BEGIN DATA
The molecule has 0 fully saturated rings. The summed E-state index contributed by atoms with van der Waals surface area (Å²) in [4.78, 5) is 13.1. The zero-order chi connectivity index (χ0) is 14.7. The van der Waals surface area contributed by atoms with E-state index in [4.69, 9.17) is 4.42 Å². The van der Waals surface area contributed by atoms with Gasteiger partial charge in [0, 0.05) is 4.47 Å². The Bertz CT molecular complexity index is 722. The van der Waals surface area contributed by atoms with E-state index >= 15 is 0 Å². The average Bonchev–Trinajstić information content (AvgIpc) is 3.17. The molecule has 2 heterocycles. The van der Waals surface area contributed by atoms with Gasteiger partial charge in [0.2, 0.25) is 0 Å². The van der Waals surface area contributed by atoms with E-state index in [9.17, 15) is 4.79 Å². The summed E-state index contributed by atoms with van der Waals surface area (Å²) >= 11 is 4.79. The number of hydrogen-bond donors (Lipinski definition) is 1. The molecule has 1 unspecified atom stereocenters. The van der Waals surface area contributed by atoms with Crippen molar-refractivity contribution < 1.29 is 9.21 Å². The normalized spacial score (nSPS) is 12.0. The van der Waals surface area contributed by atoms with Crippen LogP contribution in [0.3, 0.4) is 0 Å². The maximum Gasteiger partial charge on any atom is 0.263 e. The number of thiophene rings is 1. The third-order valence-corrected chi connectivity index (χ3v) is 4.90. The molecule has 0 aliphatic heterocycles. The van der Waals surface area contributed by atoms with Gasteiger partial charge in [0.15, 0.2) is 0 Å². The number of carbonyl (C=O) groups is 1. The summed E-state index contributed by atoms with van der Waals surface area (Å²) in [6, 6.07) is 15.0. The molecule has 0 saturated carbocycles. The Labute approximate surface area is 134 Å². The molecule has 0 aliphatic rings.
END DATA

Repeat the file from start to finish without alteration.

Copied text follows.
The molecule has 0 fully saturated rings. The summed E-state index contributed by atoms with van der Waals surface area (Å²) in [4.78, 5) is 13.1. The zero-order chi connectivity index (χ0) is 14.7. The van der Waals surface area contributed by atoms with E-state index in [4.69, 9.17) is 4.42 Å². The van der Waals surface area contributed by atoms with Gasteiger partial charge in [0, 0.05) is 4.47 Å². The Bertz CT molecular complexity index is 722. The van der Waals surface area contributed by atoms with E-state index >= 15 is 0 Å². The average Bonchev–Trinajstić information content (AvgIpc) is 3.17. The molecule has 2 heterocycles. The van der Waals surface area contributed by atoms with Gasteiger partial charge in [0.2, 0.25) is 0 Å². The van der Waals surface area contributed by atoms with E-state index in [9.17, 15) is 4.79 Å². The summed E-state index contributed by atoms with van der Waals surface area (Å²) >= 11 is 4.79. The number of hydrogen-bond donors (Lipinski definition) is 1. The molecule has 1 unspecified atom stereocenters. The van der Waals surface area contributed by atoms with Crippen molar-refractivity contribution < 1.29 is 9.21 Å². The normalized spacial score (nSPS) is 12.0. The van der Waals surface area contributed by atoms with Crippen LogP contribution in [0.3, 0.4) is 0 Å². The maximum Gasteiger partial charge on any atom is 0.263 e. The number of thiophene rings is 1. The third-order valence-corrected chi connectivity index (χ3v) is 4.90. The molecule has 0 aliphatic heterocycles. The van der Waals surface area contributed by atoms with Gasteiger partial charge in [0.15, 0.2) is 0 Å². The number of carbonyl (C=O) groups is 1. The summed E-state index contributed by atoms with van der Waals surface area (Å²) in [6, 6.07) is 15.0. The molecule has 0 saturated carbocycles. The Labute approximate surface area is 134 Å². The molecule has 0 aliphatic rings.